A package of measures was published by the Home Office last week in their Statement of Changes to the Immigration rules (HC1025). The majority of these changes will come into effect on 6 April 2015.
Power to recall those in the UK with limited leave for interview
Caseworkers will be given new powers to require persons in the UK with limited leave to remain to provide evidence and/or attend an interview to show that they continue to satisfy the Immigration Rules. Failure to provide evidence or attend an interview could result in curtailment. This is a change to the current system, as applicants cannot be compelled to attend an interview.
Changes to administrative review
On 20 October 2014 the ability to apply for administrative review was introduced for in country Tier 4 applicants, enabling them to challenge the decision on their application for leave to remain. From 2 March 2015 administrative review will be available for decisions on all Points Based System tiers where the application was made on or after that date. In addition to correcting casework errors in leave to remain applications, administrative review will be available from 6 April 2015 for certain decisions to cancel leave at the border and refusals of entry clearance overseas.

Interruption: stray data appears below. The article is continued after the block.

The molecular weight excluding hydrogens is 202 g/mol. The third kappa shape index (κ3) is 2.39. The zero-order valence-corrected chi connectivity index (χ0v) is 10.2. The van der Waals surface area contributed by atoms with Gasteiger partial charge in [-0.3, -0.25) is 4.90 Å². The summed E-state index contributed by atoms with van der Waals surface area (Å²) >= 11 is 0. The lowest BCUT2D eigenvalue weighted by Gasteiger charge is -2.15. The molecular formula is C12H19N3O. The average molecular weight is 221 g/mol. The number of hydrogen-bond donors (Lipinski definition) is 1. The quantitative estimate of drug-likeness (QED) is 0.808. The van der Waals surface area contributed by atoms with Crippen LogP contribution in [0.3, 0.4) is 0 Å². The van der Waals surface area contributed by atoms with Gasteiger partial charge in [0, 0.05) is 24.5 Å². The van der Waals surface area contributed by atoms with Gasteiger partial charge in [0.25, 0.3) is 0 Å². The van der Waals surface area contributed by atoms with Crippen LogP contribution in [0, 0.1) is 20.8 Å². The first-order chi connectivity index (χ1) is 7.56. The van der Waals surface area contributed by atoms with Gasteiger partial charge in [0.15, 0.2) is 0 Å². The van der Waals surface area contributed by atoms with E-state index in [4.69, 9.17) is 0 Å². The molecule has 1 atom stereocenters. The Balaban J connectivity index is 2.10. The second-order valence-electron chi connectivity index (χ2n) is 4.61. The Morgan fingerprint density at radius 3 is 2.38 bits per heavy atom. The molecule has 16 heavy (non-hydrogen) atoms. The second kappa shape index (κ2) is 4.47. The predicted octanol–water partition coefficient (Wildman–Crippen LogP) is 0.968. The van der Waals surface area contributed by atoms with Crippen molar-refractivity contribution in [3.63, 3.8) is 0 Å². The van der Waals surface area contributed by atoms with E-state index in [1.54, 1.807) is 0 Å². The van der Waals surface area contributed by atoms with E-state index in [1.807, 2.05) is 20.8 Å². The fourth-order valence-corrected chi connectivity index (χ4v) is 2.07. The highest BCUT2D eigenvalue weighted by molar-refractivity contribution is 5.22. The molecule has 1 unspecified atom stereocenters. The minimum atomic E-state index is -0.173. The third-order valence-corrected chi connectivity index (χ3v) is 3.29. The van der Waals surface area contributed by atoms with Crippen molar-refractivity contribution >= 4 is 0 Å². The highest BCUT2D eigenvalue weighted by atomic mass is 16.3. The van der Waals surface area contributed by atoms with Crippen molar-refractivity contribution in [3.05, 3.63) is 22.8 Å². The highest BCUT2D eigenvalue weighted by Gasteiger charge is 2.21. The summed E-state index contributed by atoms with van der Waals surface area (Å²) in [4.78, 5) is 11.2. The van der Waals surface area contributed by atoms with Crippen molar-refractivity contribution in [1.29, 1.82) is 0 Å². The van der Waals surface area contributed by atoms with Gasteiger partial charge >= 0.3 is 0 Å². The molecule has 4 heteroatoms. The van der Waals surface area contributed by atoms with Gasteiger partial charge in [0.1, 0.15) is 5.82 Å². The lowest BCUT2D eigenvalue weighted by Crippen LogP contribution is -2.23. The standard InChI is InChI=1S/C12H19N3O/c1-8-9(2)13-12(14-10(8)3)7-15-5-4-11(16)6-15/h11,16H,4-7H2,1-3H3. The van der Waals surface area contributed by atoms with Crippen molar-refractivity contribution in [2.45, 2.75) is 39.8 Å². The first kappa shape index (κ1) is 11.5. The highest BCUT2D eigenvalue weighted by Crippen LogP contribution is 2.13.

Changes relating to valid applications
From 6 April 2015 applicants within the UK will be required to provide an original, valid passport, travel document or (unless the applicant is a Points Based System Migrant) national identity card in order to make a valid application for leave to remain or indefinite leave to remain. An applicant will be exempt from this Rule if, for example, they are stateless or a refugee, or if they have a good reason beyond their control for not providing the document.
Changes relating to grounds of refusal
A new power is being introduced to enable the government to require an entry clearance applicant to provide a criminal record certificate from any country they have resided in for twelve months or more in the last ten years. This requirement will be rolled out on a phased basis. There will be a number of exceptions for those aged under eighteen years old or where it is not “reasonably practicable” because the country does not produce certificates. Guidance will be published in due course on which applications this will apply to and on how to obtain a certificate.